by John Calvin (compiled by John H. Kromminga)
And he saith unto them, Why are ye fearful, 0 ye of little faith? Then he arose, and rebuked the winds and the sea; and there was a great calm. —Matthew 8:26
To sustain these attacks, faith arms and defends itself with the word of the Lord. And when such a temptation as this assails us—that God is our enemy, because he is angry with us—faith, on the contrary, objects, that he is merciful even when he afflicts, because chastisement proceeds rather from love than from wrath.
When it is pressed with this thought, that God is an avenger of iniquities, it opposes the pardon provided for all offenses, whenever the sinner makes application to the Divine clemency. Thus the pious mind, however strangely it may be agitated and harassed, rises at length superior to all difficulties, nor ever suffers its confidence in the Divine mercy to be shaken. The various disputes which exercise and fatigue it terminate rather in the confirmation of that confidence.
It is a proof of this, that when the saints conceive themselves to feel most the vengeance of God, they still confide their complaints to him, and when there is no appearance of his hearing them, they continue to call upon him.
For what end would be answered by addressing complaint to him from whom they expected no consolation? And they would never be disposed to call upon him unless they believed him to be ready to assist them.
Thus the disciples, whom Christ reprehends for the weakness of their faith, complained indeed that they were perishing, but still they implored his assistance. Nor, when he chides them for their weak faith, does he reject them from the number of his children, or class them with unbelievers; but he excites them to correct that fault.
Therefore we repeat the assertion already made, that faith is never eradicated from a pious heart, but continues firmly fixed, however it may be shaken, and seem to bend this way or that; that its light is never so extinguished or smothered, but that it lies at least concealed under embers; and that this is an evident proof that the word, which is an incorruptible seed, produces fruit similar to itself, whose germ never entirely perishes. —Institutes, III, ii, xxi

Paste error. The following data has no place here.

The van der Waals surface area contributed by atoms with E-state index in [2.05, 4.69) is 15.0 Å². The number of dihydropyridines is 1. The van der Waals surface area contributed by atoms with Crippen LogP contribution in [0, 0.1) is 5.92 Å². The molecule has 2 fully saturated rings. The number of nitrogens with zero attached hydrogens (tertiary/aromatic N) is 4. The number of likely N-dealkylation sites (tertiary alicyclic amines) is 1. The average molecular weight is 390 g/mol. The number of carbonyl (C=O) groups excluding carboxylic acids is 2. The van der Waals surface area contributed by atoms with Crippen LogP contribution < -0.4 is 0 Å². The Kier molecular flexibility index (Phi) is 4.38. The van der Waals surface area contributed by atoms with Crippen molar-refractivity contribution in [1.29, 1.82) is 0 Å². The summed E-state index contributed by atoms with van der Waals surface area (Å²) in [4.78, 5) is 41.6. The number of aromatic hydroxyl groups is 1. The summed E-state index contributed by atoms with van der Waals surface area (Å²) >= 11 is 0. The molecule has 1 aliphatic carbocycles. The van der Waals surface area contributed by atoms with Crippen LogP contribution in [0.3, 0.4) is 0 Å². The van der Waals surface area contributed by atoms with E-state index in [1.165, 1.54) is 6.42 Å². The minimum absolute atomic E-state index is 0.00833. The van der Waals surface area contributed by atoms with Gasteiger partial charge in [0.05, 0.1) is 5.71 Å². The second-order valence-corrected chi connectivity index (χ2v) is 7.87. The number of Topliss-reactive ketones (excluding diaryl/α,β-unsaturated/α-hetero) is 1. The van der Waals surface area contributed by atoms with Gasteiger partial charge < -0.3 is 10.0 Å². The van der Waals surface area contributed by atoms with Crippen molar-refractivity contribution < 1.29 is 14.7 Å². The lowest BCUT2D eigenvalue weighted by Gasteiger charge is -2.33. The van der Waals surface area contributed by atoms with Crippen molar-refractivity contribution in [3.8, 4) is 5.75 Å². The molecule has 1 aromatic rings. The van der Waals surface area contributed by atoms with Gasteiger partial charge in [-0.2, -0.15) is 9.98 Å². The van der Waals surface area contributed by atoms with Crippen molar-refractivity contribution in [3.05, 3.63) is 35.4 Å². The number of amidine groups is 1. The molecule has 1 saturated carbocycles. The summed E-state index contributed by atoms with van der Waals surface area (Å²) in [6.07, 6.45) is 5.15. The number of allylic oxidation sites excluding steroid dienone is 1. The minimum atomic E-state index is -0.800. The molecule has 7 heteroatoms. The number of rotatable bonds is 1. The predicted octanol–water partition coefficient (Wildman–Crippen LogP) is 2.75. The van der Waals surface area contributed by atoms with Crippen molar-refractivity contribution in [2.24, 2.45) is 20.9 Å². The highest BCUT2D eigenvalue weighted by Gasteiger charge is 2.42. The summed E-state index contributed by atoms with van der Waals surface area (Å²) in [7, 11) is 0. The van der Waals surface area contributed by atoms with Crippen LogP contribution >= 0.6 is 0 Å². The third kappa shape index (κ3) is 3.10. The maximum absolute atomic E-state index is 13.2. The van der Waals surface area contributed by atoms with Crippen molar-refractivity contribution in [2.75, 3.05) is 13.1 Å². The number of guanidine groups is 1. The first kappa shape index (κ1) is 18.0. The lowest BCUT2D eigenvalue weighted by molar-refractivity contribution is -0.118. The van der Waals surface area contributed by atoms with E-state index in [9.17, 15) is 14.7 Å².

John Calvin was the premier theologian of the Reformation, but also a pious and godly Christian pastor who endeavored throughout his life to point men and women to Christ. We are grateful to Reformation Heritage Books for permission to use John Calvin's Thine Is My Heart as our daily devotional for 2013 on the OPC Web site. You can currently obtain a printed copy of that book from Reformation Heritage Books.
Dr. Joel Beeke, who is editorial director of Reformation Heritage Books, has this to say:
"Calvin shows us the piety of a Reformed theologian who speaks from the heart. Having tasted the goodness and grace of God in Jesus Christ, he pursued piety by seeking to know and do God’s will every day. He communed with Christ, practicing repentance, self-denial, and cross-bearing. Moreover, his theology worked itself out in heart-felt, Christ-honoring piety. The selections of this devotional bear this out, and hopefully will be used by God to direct pious hearts in our own day."
These devotional readings from John Calvin were compiled by John H. Kromminga. Be sure to read his "Introduction" to John Calvin's Thine Is My Heart.